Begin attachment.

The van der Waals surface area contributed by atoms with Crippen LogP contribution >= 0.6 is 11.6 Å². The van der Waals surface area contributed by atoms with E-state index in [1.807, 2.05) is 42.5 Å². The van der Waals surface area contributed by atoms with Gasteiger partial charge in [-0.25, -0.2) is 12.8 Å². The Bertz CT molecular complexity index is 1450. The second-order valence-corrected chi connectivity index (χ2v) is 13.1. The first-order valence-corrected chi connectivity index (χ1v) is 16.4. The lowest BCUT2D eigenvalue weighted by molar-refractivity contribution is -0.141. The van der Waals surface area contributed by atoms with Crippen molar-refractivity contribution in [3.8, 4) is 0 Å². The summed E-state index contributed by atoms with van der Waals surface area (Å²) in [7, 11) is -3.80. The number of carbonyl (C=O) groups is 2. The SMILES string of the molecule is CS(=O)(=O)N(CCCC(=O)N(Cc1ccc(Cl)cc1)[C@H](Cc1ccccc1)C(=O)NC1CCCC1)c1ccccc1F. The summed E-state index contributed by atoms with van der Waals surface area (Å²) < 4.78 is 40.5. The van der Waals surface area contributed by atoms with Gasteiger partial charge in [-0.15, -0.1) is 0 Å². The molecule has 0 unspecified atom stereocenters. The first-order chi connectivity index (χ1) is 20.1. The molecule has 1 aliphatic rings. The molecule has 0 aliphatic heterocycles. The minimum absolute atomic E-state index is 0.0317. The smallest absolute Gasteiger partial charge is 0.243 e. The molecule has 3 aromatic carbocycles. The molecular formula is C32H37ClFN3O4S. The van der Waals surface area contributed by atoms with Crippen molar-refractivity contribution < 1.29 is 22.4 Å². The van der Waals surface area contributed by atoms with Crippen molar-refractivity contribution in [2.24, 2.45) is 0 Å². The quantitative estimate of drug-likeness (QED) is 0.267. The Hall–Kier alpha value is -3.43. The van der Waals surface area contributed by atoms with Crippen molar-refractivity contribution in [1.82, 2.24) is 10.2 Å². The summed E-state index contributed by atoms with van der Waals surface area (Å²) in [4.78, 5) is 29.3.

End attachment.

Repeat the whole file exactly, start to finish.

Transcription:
The van der Waals surface area contributed by atoms with Crippen LogP contribution >= 0.6 is 11.6 Å². The van der Waals surface area contributed by atoms with E-state index in [1.807, 2.05) is 42.5 Å². The van der Waals surface area contributed by atoms with Gasteiger partial charge in [-0.25, -0.2) is 12.8 Å². The Bertz CT molecular complexity index is 1450. The second-order valence-corrected chi connectivity index (χ2v) is 13.1. The first-order valence-corrected chi connectivity index (χ1v) is 16.4. The lowest BCUT2D eigenvalue weighted by molar-refractivity contribution is -0.141. The van der Waals surface area contributed by atoms with Crippen molar-refractivity contribution in [3.8, 4) is 0 Å². The summed E-state index contributed by atoms with van der Waals surface area (Å²) in [7, 11) is -3.80. The number of carbonyl (C=O) groups is 2. The SMILES string of the molecule is CS(=O)(=O)N(CCCC(=O)N(Cc1ccc(Cl)cc1)[C@H](Cc1ccccc1)C(=O)NC1CCCC1)c1ccccc1F. The summed E-state index contributed by atoms with van der Waals surface area (Å²) < 4.78 is 40.5. The van der Waals surface area contributed by atoms with Gasteiger partial charge in [-0.15, -0.1) is 0 Å². The molecule has 0 unspecified atom stereocenters. The first-order chi connectivity index (χ1) is 20.1. The molecule has 1 aliphatic rings. The molecule has 0 aliphatic heterocycles. The minimum absolute atomic E-state index is 0.0317. The smallest absolute Gasteiger partial charge is 0.243 e. The molecule has 3 aromatic carbocycles. The molecular formula is C32H37ClFN3O4S. The van der Waals surface area contributed by atoms with Crippen molar-refractivity contribution < 1.29 is 22.4 Å². The van der Waals surface area contributed by atoms with Crippen molar-refractivity contribution in [2.24, 2.45) is 0 Å². The quantitative estimate of drug-likeness (QED) is 0.267. The Hall–Kier alpha value is -3.43. The van der Waals surface area contributed by atoms with Crippen molar-refractivity contribution in [1.82, 2.24) is 10.2 Å². The summed E-state index contributed by atoms with van der Waals surface area (Å²) in [4.78, 5) is 29.3.